A couple times my mother decided she wanted to cure the hides and dad took the hides off also. My brother and I had some play space set up in the basement…. Basement for us meant old concrete floor unfinished over 100 year old house where the coal furnace had been that was open to the dirt in some spots. My mother took one room of the basement, read some books on tanning hides (the internet didn’t exist yet), and gave it a try! I think the first step was to dry the hide out with salt, so the hides were in the basement covered in salt for months. I don’t remember them passing that stage, or even what happened to them, but I’m sure they aren’t still in the basement of the old house with my brother living there now!
I do like venison, though the thing I like most about it is that it’s free. To me it seems I’d be hypocritical to not be a vegetarian and say I won’t eat venison. I’ve never really been able to tell the difference in taste. If someone showed me two cuts of meat, I am fairly certain I could tell you which is which – deer is a lot leaner meat…. But my taste buds just aren’t that refined. There is a difference in where the deer came from. I know some deer come from areas that make them taste gamey. Our area makes the deer taste the same as cows in my view. When I see deer running around in the field, my first thought isn’t that they are dinner – though I do have to admit it is in the top 10. I’d say though I have the same thoughts about a cow.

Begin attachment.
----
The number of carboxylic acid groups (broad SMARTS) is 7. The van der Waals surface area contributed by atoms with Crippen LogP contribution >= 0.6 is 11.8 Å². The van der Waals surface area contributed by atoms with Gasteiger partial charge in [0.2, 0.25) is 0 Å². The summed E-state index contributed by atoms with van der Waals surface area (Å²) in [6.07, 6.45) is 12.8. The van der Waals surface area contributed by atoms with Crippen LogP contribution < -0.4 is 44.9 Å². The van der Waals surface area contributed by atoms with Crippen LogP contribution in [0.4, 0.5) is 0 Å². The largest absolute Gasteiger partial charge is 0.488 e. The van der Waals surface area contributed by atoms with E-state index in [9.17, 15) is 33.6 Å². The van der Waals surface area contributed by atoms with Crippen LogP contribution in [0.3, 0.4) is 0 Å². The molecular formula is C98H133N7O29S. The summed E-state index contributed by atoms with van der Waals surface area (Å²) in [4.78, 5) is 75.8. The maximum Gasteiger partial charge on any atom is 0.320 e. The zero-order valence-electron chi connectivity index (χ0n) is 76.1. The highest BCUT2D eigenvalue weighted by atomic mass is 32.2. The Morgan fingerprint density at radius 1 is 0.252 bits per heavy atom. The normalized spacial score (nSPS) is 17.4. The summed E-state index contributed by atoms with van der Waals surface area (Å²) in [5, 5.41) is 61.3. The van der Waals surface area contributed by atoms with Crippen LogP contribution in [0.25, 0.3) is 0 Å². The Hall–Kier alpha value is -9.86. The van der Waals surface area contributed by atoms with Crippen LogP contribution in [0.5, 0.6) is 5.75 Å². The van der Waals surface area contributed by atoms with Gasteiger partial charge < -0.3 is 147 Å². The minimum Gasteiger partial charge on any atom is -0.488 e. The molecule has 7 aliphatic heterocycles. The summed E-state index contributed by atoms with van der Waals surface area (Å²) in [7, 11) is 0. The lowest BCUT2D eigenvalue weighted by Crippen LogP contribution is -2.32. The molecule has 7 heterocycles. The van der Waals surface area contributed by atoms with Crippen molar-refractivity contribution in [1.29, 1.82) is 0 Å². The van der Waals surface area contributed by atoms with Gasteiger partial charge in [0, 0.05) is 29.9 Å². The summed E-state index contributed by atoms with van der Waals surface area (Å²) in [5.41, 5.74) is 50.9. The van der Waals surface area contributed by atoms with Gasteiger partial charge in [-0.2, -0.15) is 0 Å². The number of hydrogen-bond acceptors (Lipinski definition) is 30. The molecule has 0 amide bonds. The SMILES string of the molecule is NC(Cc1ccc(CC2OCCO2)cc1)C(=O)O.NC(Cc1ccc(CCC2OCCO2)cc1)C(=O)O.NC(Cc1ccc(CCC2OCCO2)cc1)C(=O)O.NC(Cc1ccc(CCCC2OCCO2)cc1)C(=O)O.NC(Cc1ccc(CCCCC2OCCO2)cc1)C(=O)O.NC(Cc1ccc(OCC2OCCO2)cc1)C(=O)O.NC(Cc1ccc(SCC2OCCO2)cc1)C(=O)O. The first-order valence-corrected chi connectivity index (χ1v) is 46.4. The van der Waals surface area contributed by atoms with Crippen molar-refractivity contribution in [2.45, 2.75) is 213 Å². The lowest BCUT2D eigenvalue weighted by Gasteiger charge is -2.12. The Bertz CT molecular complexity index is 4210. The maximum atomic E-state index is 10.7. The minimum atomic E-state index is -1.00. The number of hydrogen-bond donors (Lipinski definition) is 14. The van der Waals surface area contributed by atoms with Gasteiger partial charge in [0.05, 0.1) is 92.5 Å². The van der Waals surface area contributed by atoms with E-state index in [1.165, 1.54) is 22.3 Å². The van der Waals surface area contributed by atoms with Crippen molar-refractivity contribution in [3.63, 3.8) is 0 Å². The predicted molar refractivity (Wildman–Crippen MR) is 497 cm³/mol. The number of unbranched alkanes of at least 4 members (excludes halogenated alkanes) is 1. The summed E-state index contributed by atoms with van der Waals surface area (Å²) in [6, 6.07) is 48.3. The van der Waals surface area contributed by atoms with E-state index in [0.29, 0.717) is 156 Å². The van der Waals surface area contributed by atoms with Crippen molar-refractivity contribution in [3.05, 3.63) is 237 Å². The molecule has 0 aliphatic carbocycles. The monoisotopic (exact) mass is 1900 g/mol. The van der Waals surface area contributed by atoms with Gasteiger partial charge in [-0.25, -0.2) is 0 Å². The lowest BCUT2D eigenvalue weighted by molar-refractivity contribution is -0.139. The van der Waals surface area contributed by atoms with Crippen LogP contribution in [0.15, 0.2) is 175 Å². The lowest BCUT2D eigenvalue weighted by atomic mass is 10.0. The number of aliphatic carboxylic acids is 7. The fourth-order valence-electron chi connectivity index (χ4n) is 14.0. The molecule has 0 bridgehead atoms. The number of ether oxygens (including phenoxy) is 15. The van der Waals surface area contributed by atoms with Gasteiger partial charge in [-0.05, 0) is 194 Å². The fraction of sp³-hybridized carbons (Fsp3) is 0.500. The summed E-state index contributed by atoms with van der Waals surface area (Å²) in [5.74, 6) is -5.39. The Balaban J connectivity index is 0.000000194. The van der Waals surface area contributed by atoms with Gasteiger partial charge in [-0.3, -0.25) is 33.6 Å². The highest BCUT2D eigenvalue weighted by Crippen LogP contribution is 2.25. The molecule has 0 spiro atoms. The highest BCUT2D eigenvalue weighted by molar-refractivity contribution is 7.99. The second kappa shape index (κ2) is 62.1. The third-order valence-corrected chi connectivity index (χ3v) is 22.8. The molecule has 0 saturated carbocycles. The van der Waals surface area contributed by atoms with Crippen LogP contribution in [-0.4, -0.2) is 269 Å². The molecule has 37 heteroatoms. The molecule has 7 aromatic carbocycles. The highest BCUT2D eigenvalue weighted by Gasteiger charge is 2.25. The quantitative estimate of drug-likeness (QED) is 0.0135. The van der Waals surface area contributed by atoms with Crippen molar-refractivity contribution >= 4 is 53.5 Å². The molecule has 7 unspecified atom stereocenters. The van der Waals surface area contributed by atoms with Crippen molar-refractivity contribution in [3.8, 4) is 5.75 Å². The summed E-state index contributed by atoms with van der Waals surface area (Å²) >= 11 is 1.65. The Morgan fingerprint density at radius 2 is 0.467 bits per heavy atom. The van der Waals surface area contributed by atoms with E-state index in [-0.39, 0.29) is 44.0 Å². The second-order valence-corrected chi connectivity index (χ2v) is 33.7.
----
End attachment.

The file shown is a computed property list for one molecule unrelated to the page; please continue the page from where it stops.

Growing up dinner almost always amounted to my mother sending us to the freezer to pull out a type of meat. We had huge deep freezes in the garage to store all the venison and by type of meat I don’t mean cow or venison. Type of meat was written on each white wrapped package in black permanent marker! There were tenderloin, beef chunks, hamburger, little steaks, deer roast, and more. All labeled in my mother’s writing and all packed into the freezer in the white paper. – Now my mother goes to a processing plant and gets the meat in a professional looking package. She takes in any deer they have gotten and the butcher lets her know when it has been turned into what she has listed. We just tried some new types of deer sticks this last visit!
I have no idea what will happen when we retire and move home. Will my husband decide to give hunting a try? I can’t see my children deciding to shoot deer with anything but a camera…